Retreatment should be initiated only after 1) a Didronel-free period of at least 90 days and 2) there is biochemical, symptomatic or other evidence of active disease process. It is advisable to monitor patients every 3 to 6 months although some patients may go drug free for extended periods. Retreatment regimens are the same as for initial treatment. For most patients the original dose will be adequate for retreatment. If not, consideration should be given to increasing the dose within the recommended guidelines.
- The following treatment regimens have been shown to be effective:
- Total Hip Replacement Patients: 20 mg/kg/day for 1 month before and 3 months after surgery (4 months total).
Spinal Cord Injured Patients: 20 mg/kg/day for 2 weeks followed by 10 mg/kg/day for 10 weeks (12 weeks total). Didronel therapy should begin as soon as medically feasible following the injury, preferably prior to evidence of heterotopic ossification.
Retreatment has not been studied.
Didronel® (etidronate disodium) is available as 400 mg, white, scored, capsule-shaped tablets with “N|E” on one face and “406” on the other.
NDC 0430-0406-20 Bottles of 60 tablets
Store at 25°C (77°F); excursions permitted to 15 to 30° C (59 to 86° F) [see USP Controlled Room Temperature]
Manufactured by: Norwich Pharmaceuticals, Inc. North Norwich, NY 13814. Marketed by: Warner Chilcott (US), LLC Rockaway, NJ 07866. 1-800-521-8813. Revised: March 2015
The incidence of gastrointestinal complaints (diarrhea, nausea) is the same for Didronel at 5 mg/kg/day as for placebo, about 1 patient in 15. At 10 to 20 mg/kg/day the incidence may increase to 2 or 3 in 10. These complaints are often alleviated by dividing the total daily dose.
In Paget's patients, increased or recurrent bone pain at pagetic sites, and/or the onset of pain at previously asymptomatic sites has been reported. At 5 mg/kg/day about 1 patient in 10 (versus 1 in 15 in the placebo group) report these phenomena. At higher doses the incidence rises to about 2 in 10. When therapy continues, pain resolves in some patients but persists in others.
No specific adverse reactions.
Worldwide Post-Marketing Experience
The worldwide post-marketing experience for etidronate disodium reflects its use in the following approved indications: Paget's disease, heterotopic ossification, and hypercalcemia of malignancy. It also reflects the use of etidronate disodium for osteoporosis where approved in countries outside the US. Other adverse events that have been reported and were thought to be possibly related to etidronate disodium include the following: alopecia; arthropathies, including arthralgia and arthritis; bone fracture; esophagitis; glossitis; hypersensitivity reactions, including angioedema, follicular eruption, macular rash, maculopapular rash, pruritus, Stevens-Johnson syndrome, toxic epidermal necrolysis, and urticaria; osteomalacia; neuropsychiatric events, including amnesia, confusion, depression, and hallucination; and paresthesias.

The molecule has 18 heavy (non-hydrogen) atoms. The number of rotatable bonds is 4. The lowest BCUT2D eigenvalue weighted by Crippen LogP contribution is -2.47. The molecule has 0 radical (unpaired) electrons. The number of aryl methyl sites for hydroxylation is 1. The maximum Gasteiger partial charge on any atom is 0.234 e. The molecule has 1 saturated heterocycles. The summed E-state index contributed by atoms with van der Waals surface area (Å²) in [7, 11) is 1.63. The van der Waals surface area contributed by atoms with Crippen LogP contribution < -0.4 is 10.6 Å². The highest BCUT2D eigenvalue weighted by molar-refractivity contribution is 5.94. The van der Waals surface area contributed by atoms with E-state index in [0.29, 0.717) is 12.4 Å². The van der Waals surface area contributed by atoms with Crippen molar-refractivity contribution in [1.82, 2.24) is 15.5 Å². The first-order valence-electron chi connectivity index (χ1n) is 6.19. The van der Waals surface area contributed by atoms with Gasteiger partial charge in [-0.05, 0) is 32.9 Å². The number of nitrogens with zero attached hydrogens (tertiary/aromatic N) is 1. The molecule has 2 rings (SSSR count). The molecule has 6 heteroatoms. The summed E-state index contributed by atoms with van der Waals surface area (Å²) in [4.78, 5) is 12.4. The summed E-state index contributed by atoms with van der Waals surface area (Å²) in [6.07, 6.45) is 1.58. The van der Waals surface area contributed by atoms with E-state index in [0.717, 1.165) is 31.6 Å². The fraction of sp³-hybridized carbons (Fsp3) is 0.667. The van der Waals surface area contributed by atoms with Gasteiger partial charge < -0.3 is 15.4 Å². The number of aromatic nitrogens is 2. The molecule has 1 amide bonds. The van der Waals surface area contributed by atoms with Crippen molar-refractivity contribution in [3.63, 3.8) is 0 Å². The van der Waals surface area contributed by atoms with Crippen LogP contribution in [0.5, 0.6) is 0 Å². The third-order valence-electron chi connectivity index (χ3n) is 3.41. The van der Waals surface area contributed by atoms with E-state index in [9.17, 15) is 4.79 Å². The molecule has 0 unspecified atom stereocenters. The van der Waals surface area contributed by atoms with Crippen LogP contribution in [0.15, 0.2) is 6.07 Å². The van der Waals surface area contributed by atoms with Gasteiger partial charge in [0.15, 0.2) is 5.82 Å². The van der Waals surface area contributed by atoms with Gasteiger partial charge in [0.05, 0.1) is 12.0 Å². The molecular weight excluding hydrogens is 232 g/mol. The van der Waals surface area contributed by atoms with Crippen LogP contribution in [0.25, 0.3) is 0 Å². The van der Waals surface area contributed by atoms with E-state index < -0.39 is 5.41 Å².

In patients receiving etidronate disodium, there have been rare reports of agranulocytosis, pancytopenia, and a report of leukopenia with recurrence on rechallenge. In addition, there have been rare reports of exacerbation of asthma. Exacerbation of existing peptic ulcer disease including perforation has been reported rarely.
In osteoporosis clinical trials, headache, gastritis, leg cramps, and arthralgia occurred at a significantly greater incidence in patients who received etidronate as compared with those who received placebo.
There have been isolated reports of patients experiencing increases in their prothrombin times when etidronate was added to warfarin therapy. The majority of these reports concerned variable elevations in prothrombin times without clinically significant sequelae. Although the relevance of these reports and any mechanism of coagulation alterations is unclear, patients on warfarin should have their prothrombin time monitored.
Upper Gastrointestinal Adverse Reactions
Didronel, like other bisphosphonates administered orally, may cause local irritation of the upper gastrointestinal mucosa. Because of these possible irritant effects and a potential for worsening of the underlying disease, caution should be used when Didronel is given to patients with active upper gastrointestinal problems (such as known Barrett's esophagus, dysphagia, other esophageal diseases, gastritis, duodenitis or ulcers).
Esophageal adverse experiences, such as esophagitis, esophageal ulcers and esophageal erosions, occasionally with bleeding and rarely followed by esophageal stricture or perforation, have been reported in patients receiving treatment with oral bisphosphonates. In some cases, these have been severe and required hospitalization. Physicians should therefore be alert to any signs or symptoms signaling a possible esophageal reaction and patients should be instructed to discontinue Didronel and seek medical attention if they develop dysphagia, odynophagia, retrosternal pain or new or worsening heartburn.